As was "Breaking the Waves" and "Dancer in the Dark," "Dogville" is about the degradation and torture of a beautiful young woman. (The critic Greg Tate nailed it in the Village Voice when he referred to the director as "Lars 'The Bitch Killer' von Trier.") In this case, as in "Breaking the Waves," it's specifically sexual torture.

Nicole Kidman plays Grace (cue the distant drums of approaching irony), a fugitive (from what we don't know) who turns up on the outskirts of Dogville. The town's resident young intellectual, Tom Edison (I swear I'm not making that up; he's played by Paul Bettany), has been exhorting the mostly bored townfolk to improve themselves, and in Grace he sees his chance to help both them and her. Tom convinces the residents of Dogville to allow Grace to help them with their chores, in exchange for which she'll be given room and board. Grace's hard work and sweet smile soon make her a welcome addition -- until strangers come to town bearing wanted posters with Grace's face and offering a substantial reward.

From there "Dogville" becomes the longest exercise yet in the Lars von Trier Theatre of Cruelty. When Grace tries to get away, a cement wheel that she has to drag everywhere is attached to a manacle around her neck. Grace is raped repeatedly, and used by the men as the town whore. And the women find ways to inflict their own humiliations. (Three hours allows for a lot of humiliation.)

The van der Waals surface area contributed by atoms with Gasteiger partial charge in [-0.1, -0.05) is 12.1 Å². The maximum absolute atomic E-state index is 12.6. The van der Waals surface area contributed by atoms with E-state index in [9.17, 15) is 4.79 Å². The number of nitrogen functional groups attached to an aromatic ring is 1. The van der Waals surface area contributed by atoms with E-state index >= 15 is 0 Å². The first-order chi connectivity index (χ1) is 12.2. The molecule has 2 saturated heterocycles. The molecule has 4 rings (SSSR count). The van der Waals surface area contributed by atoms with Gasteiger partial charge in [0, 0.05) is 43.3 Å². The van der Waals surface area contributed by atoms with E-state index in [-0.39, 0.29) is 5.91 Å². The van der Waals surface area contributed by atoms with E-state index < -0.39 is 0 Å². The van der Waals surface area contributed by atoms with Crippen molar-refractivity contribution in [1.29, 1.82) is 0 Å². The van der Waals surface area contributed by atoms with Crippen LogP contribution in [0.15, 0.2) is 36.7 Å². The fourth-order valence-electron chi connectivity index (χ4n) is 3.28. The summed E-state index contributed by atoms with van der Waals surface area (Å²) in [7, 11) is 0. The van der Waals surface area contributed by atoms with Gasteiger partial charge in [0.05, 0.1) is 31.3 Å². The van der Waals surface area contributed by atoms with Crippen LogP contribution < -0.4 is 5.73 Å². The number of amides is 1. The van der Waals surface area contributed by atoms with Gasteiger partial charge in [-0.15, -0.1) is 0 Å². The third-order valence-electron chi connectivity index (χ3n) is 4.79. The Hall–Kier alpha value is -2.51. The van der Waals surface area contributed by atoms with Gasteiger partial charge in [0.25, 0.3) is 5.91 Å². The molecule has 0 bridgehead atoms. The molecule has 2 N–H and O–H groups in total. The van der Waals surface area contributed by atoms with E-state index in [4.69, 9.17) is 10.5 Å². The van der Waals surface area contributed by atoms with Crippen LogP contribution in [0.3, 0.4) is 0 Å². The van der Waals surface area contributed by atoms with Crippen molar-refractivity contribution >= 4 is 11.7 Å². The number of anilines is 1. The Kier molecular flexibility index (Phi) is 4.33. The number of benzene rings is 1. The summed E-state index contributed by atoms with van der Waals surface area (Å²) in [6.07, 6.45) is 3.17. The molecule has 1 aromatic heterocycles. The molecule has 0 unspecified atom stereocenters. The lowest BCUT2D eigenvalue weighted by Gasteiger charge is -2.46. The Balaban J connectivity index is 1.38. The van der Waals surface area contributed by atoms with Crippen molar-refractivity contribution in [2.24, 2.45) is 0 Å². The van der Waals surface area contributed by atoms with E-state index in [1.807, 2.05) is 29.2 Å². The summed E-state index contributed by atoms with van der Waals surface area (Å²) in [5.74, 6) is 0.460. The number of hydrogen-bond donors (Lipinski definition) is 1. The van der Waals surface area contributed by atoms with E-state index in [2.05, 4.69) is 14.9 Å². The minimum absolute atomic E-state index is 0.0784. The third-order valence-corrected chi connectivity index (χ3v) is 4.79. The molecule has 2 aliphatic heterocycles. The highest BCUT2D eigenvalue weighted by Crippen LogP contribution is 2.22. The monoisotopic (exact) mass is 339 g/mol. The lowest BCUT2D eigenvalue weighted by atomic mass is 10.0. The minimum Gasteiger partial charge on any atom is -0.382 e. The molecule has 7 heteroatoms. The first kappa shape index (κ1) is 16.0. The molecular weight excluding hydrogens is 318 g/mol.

But where the whipping posts played by Emily Watson in "Breaking the Waves" and Bjork in "Dancer in the Dark" are sacrificial victims, Grace is von Trier's avenging angel. She gets her revenge in the end, and it's so much worse than what's been inflicted on her that whatever sympathy we might have had for her (or, to put it more specifically, for Nicole Kidman's heroic attempt to give a performance in this swill) is rubbed in our face.

It's clear that's what von Trier intends. He wants, I think, to fool us into identifying with Grace, though by the end we're meant to be in the same position as Tom. Our sympathy for Grace mirrors his good intentions. That she turns so villainous is meant to make both good intentions and sympathy seem the province of fools.

If von Trier were simply making the point that the victimized often become victimizers, trite as that is, it would be hard to argue with him. But Grace is fulfilled by becoming the bloodthirsty vengeance demon she turns into in the film's climax -- just as Emily Watson's and Bjork's characters were fulfilled by being murdered and executed. Essentially, von Trier's worldview is no different than that of the most macho pulp writer: In his world, it's kill or be killed. And it doesn't much matter who does the killing and who does the dying because, for von Trier, we are all rotten at the core.

He may find all human beings equally despicable, but that doesn't mean that they suffer equally in his films. Women are von Trier's select victims. That alone doesn't make him a misogynist. What does make him a misogynist is the sadistic relish he takes in the drawn-out destruction of his female characters, which we see as if watching flies having their wings pulled off under a microscope.